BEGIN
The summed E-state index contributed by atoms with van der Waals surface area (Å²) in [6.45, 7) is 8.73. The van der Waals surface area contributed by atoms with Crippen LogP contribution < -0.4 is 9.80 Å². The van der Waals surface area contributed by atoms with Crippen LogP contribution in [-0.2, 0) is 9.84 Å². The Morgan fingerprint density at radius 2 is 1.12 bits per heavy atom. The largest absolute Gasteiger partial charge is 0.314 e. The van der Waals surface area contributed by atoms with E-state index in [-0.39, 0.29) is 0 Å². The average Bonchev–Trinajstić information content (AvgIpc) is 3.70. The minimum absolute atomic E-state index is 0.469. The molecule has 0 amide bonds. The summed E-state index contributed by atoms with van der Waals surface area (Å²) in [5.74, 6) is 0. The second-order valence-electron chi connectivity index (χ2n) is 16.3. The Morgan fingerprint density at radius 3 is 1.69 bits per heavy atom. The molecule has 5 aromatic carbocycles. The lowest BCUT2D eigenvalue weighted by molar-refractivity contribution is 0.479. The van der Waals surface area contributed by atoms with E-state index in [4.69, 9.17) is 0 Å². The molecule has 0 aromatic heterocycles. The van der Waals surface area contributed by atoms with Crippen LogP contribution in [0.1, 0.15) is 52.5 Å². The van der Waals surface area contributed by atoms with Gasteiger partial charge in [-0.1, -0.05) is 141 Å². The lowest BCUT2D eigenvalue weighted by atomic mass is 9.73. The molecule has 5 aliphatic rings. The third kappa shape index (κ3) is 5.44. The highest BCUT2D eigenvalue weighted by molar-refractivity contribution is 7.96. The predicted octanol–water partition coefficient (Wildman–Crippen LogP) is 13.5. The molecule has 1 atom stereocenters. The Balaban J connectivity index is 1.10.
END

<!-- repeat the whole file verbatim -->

The summed E-state index contributed by atoms with van der Waals surface area (Å²) in [6.45, 7) is 8.73. The van der Waals surface area contributed by atoms with Crippen LogP contribution < -0.4 is 9.80 Å². The van der Waals surface area contributed by atoms with Crippen LogP contribution in [-0.2, 0) is 9.84 Å². The Morgan fingerprint density at radius 2 is 1.12 bits per heavy atom. The largest absolute Gasteiger partial charge is 0.314 e. The van der Waals surface area contributed by atoms with E-state index in [-0.39, 0.29) is 0 Å². The average Bonchev–Trinajstić information content (AvgIpc) is 3.70. The minimum absolute atomic E-state index is 0.469. The molecule has 0 amide bonds. The summed E-state index contributed by atoms with van der Waals surface area (Å²) in [5.74, 6) is 0. The second-order valence-electron chi connectivity index (χ2n) is 16.3. The Morgan fingerprint density at radius 3 is 1.69 bits per heavy atom. The molecule has 5 aromatic carbocycles. The lowest BCUT2D eigenvalue weighted by molar-refractivity contribution is 0.479. The van der Waals surface area contributed by atoms with E-state index in [4.69, 9.17) is 0 Å². The molecule has 0 aromatic heterocycles. The van der Waals surface area contributed by atoms with Crippen LogP contribution in [0.1, 0.15) is 52.5 Å². The van der Waals surface area contributed by atoms with Gasteiger partial charge in [-0.1, -0.05) is 141 Å². The lowest BCUT2D eigenvalue weighted by atomic mass is 9.73. The molecule has 5 aliphatic rings. The third kappa shape index (κ3) is 5.44. The highest BCUT2D eigenvalue weighted by molar-refractivity contribution is 7.96. The predicted octanol–water partition coefficient (Wildman–Crippen LogP) is 13.5. The molecule has 1 atom stereocenters. The Balaban J connectivity index is 1.10.